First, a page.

Author: Max J. Kobbert

Publisher: Ravensburger 2003

Awards: none



With the release of the last movie in December 2003, it seems that the last product in RAVENSBURGER's series of Lord of the Rings games is their newest product in the well-known Labyrinth-series by Max J. Kobbert.

The Lord of the Rings Labyrinth game takes 2 to 4 players into a labyrinth of corridors which is made up from many square-shaped tiles, and the players will try to change the alignement of this labyrinth by removing putting an excess tile into one of the rows of the gameboard and thus moving the whole row of tiles (and - in effect - creating a new excess tile from the last tile in the row).

The aim of the game is the collection of points. At the beginning of the game, when the labyrinth itself has been set up in a random fashion and the figures of the players have taken up their starting positions, 24 adventure tiles (with asending value-numbers) will be distributed all over the labyrinth. These adventure tiles are distributed randomly as well, but they are revealed after they were distributed. Finally, a deck of 24 playing cards (each card corresponding to one adventure tile) is shuffled and evenly distributed among the players. In addition, each player receives one "wand".

During his turn, a player is obliged to change the labyrinth by pushing the excess tile into one of the rows of the labyrinth. After he has done so, he may decide whether he wants to move his playing piece and possibly pick up an adventure tile. A player may move his playing piece as far as he desires - provided that there is an unbroken corridor which connects his starting place to the place where he finishes. If the player is able to enter the tile which contains the adventure tile with the lowest value still represented on the gameboard, then he is allowed to stop there and take this tile. If this happens, the player who has the corresponding playing card on his hand must reveal this card. If it is the same player as the one who has taken the adventure tile, then that player received 10 bonus points. If is is a different player, then nothing will happen.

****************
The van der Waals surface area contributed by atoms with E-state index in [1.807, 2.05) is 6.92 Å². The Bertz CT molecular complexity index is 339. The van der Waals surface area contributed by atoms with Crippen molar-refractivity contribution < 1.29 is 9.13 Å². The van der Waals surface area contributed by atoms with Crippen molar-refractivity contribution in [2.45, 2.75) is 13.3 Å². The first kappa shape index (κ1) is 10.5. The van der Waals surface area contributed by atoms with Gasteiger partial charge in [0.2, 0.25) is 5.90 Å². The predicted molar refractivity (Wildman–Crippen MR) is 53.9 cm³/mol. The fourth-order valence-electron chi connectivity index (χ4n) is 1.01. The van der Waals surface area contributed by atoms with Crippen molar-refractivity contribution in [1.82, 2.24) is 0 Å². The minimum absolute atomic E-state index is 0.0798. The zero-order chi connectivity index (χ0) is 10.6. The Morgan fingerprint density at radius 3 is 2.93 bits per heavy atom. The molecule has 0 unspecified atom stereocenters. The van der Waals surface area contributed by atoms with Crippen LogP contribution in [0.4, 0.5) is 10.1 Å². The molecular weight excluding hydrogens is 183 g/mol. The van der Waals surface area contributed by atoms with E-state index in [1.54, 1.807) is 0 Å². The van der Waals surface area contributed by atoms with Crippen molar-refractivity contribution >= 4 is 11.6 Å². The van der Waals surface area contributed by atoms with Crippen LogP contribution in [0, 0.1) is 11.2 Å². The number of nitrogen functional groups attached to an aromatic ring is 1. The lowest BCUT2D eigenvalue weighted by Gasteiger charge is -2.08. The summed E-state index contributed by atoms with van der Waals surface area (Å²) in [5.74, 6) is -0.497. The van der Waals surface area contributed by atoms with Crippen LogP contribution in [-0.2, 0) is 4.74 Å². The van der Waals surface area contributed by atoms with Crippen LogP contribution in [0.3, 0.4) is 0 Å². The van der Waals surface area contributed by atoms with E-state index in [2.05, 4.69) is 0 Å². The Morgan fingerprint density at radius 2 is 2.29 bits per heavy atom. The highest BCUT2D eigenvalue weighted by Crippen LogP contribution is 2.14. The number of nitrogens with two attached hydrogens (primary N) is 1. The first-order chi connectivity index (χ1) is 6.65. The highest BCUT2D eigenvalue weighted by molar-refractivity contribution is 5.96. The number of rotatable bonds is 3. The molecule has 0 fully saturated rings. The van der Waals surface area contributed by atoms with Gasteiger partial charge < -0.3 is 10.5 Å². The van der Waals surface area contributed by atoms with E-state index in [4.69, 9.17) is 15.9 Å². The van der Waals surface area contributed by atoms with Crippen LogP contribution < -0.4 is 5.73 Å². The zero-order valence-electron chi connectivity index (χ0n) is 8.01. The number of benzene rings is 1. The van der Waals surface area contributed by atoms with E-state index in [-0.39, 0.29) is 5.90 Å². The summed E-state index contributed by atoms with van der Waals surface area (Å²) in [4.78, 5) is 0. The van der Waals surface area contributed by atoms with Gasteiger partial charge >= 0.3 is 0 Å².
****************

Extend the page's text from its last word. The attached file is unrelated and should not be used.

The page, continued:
Of special importance are the "wands" which are held by each player. If a player discards his "wand", then he will be able to take another turn for free. As said, each player posesses one "wand" at the beginning of the game, but they will receive two additional "wands" at different times during the game.

Once the last adventure tile has been taken, each player sums up the values of his collected adventure tiles and possible bonus markers, and then the player with the higher score will ave won the game.

However, the game does not stop with these traditional Labyrinth-rules. Instead, it also offers a small set of variant rules for a special Lord of the Rings Labyrinth game. In this game, the "wands" and the bonus markers are not used, and the playing cards are distributed face down to the players instead of being revealed to them.

The active player now looks at the playing card on top of his pile of cards, and this card shows the adventure tile which he may collect - provided he is able to reach that tile during his turn. If he cannot reach it, then the next may player to try to reach the adventure tile shown on the card on top of his own pile of playing cards. The game continues in this way until a player has collected all his adventure tiles and has returned to his starting place.

I would say that the game certainly can be recommended to fans of the Lord of the Rings and fans of the series of Labyrinth-games alike. The game offers a nicely designed gameboard together with good-looking playing-cards showing scenes and characters from the movies. The rules for both playing variants differ enough from each other to offer some variation when playing, and this in turn guarantees a good replay value. To my mind, this game is the strongest Lord of the Rings game which was released by RAVENSBURGER.

Looking for this game? Visit Funagain Games!

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Copyright © 2006 Frank Schulte-Kulkmann, Essen, Germany